by Eric Levenstein, Director and Head of the Insolvency, Business Rescue & Restructuring Practice and Nastascha Harduth, Director
Breaking news out of India, is that the Indian Government is about to adopt the United Nations Commission on International Trade Law (UNCITRAL) Model Law of Cross Border Insolvency (Model Law).
The Model Law was accepted by UNCITRAL in Vienna on 30 May 1997. On 13 November 1997, the General Assembly of the United Nations adopted a resolution, co-sponsored by South Africa, recommending that member States review their legislation on cross-border insolvency and in that review, give favourable consideration to the Model Law.
In the ever-shrinking world of commerce brought about by the onset on COVID-19, and where the existence of borders are no longer as significant, the implementation of the Model Law becomes all the more important, because its objective and purpose include:
- the need for fair and efficient administration of cross-border insolvencies that protects the interests of all creditors and other interested persons, including the debtor company;
- the need for the facilitation of the rescue of financially troubled businesses, thereby protecting investment and preserving employment.
Unfortunately, South Africa has fallen behind the curve. Although South Africa had a good start and became a signatory to the UNCITRAL Model Law in 2000, South Africa fell short when we adopted the Model Law into our national law in the form of the Cross Border Insolvency Act 42 of 2000. In terms of the legislation, South Africa had the opportunity, through the Department of Justice to designate countries to which the Cross Border Insolvency Act would be applicable. No such designation has as yet occurred. For practical purposes, therefore, the Cross-Border Insolvency Act is not yet in operation.
The Cross Border Insolvency Act was intended to provide efficient mechanisms for dealing with cases of cross border insolvency, to regulate the jurisdiction of the High Courts in regard to cross-border insolvency matters, to strengthen co-operation between South African and foreign courts in the administration of insolvent estates, to facilitate the rescue of financially troubled companies and thus to protect investment and preserve employment in South Africa.
The Cross Border Insolvency Act would have, but for the designation requirement, provided significant advantages to representatives and creditors in relation to foreign proceedings and which would include speedy access to the South African courts, clarity on the ranking of creditor claims of foreign creditors, streamlining notification procedures for local and foreign creditors and where once appointed, a foreign representative would be able to institute proceedings to set aside dispositions of the debtor's property in the Republic.
Therefore, the Cross Border Insolvency Act remains stillborn and inoperative and has remained so for over 20 years. South Africa is thus left with an Act that had all the mechanisms to allow us to go the way of India, but Government has taken no further steps (such as doing away with the designation requirement all together – it's not contained in the Model law, in any event) to make this branch of South African insolvency law a reality.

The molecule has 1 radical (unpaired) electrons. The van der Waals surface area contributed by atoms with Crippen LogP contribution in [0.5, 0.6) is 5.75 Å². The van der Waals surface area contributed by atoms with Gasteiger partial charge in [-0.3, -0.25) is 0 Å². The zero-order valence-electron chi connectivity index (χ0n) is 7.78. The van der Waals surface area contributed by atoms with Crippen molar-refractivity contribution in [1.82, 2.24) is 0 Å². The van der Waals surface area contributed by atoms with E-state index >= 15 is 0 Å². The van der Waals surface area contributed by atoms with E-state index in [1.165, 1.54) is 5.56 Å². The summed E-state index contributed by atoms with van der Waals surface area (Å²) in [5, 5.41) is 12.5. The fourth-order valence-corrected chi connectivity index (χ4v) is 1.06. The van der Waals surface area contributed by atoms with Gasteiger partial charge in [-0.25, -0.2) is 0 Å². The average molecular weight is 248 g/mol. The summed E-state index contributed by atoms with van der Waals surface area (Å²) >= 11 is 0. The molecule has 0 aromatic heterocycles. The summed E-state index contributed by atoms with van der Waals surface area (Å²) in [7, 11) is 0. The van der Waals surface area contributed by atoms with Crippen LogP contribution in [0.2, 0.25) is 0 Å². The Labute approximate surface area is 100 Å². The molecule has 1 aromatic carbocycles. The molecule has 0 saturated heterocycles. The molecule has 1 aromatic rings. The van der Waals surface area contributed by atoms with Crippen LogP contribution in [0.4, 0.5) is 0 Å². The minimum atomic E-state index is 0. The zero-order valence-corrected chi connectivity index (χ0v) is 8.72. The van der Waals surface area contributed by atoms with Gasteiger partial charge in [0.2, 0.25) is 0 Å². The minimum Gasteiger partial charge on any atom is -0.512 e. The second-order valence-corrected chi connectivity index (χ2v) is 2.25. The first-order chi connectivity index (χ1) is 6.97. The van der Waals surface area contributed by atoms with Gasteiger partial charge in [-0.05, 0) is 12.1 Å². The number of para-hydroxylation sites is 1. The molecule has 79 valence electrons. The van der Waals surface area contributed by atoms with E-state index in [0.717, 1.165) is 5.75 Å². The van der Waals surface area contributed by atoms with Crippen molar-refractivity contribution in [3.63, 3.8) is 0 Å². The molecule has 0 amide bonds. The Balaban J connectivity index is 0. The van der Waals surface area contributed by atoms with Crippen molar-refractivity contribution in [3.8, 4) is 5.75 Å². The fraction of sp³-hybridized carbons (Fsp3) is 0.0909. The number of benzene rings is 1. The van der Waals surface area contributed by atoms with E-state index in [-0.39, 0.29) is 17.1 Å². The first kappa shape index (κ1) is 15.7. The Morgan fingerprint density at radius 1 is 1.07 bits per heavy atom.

South Africans are thus left with no alternative but to allow cross border insolvency matters to be regulated by principles of common law and private international law as developed by case law precedent since there is no local statutory dispensation in operation yet. South African High Courts are called upon from time-to-time to consider the granting of relief to foreign insolvency estate representatives (foreign representatives) and to clothe them with specific powers to deal with assets and matters relating to the estates of debtors in South Africa, but subject to foreign insolvency orders.
South Africans have however not been held back, despite the inoperative Cross Border Insolvency Act. Recent examples of cross border insolvency processes being recognized by the South African Courts have supported the fact that our Courts remain open to develop case law and legal precedent for cross border recognition of insolvency processes, both outbound and inbound. One example is the recent outbound recognition of the Comair Business Rescue process in the New York Bankruptcy Court earlier this year and where the US Bankruptcy Court Southern District of New York ruled that the South African Business Rescue proceeding was to be recognized as a foreign main proceeding and granted an automatic stay of all claims against Comair in the United Sates. Other cross border recognitions have included the inbound recognition of the US Chapter 11 Insolvency Process in South Africa in the Overseas Shipping case; the recognition of the powers of a foreign Mauritian liquidator in the case of Metalmin Metals and Minerals, and the outbound recognition of the Cell C and the Edcon section 155 Compromise processes in the US Bankruptcy court.
However, there is no doubt that the implementation of the Cross Border Insolvency Act (with the designation requirement deleted) would be a welcome addition to the arsenal of mechanisms that South African lawyers and practitioners could use when undertaking cross border mandates in South Africa. All they can do for now is to wait for the Minister of Justice to appropriately resuscitate the Cross Border Insolvency Act. There is no reason for South Africa to lag behind countries like India in adopting a United Nations protocol and which has been in place since 1997, some 23 years ago!
This post and content is sponsored, written and provided by Werksmans Attorneys.